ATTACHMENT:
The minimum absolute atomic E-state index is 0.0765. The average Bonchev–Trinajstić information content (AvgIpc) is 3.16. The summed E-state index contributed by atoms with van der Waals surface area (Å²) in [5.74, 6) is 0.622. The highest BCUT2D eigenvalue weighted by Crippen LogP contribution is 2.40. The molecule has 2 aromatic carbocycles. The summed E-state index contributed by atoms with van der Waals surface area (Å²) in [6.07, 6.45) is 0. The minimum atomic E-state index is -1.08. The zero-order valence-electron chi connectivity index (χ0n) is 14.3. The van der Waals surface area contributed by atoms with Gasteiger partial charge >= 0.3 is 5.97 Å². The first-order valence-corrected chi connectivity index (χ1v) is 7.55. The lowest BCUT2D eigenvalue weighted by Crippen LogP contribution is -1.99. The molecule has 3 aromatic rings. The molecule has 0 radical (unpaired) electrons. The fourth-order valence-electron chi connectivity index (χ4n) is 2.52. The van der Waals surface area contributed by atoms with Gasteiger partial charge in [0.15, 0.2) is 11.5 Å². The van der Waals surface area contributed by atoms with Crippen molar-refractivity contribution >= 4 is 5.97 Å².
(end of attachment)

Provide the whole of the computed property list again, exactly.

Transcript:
The minimum absolute atomic E-state index is 0.0765. The average Bonchev–Trinajstić information content (AvgIpc) is 3.16. The summed E-state index contributed by atoms with van der Waals surface area (Å²) in [5.74, 6) is 0.622. The highest BCUT2D eigenvalue weighted by Crippen LogP contribution is 2.40. The molecule has 2 aromatic carbocycles. The summed E-state index contributed by atoms with van der Waals surface area (Å²) in [6.07, 6.45) is 0. The minimum atomic E-state index is -1.08. The zero-order valence-electron chi connectivity index (χ0n) is 14.3. The van der Waals surface area contributed by atoms with Gasteiger partial charge >= 0.3 is 5.97 Å². The first-order valence-corrected chi connectivity index (χ1v) is 7.55. The lowest BCUT2D eigenvalue weighted by Crippen LogP contribution is -1.99. The molecule has 3 aromatic rings. The molecule has 0 radical (unpaired) electrons. The fourth-order valence-electron chi connectivity index (χ4n) is 2.52. The van der Waals surface area contributed by atoms with Gasteiger partial charge in [0.15, 0.2) is 11.5 Å². The van der Waals surface area contributed by atoms with Crippen molar-refractivity contribution >= 4 is 5.97 Å².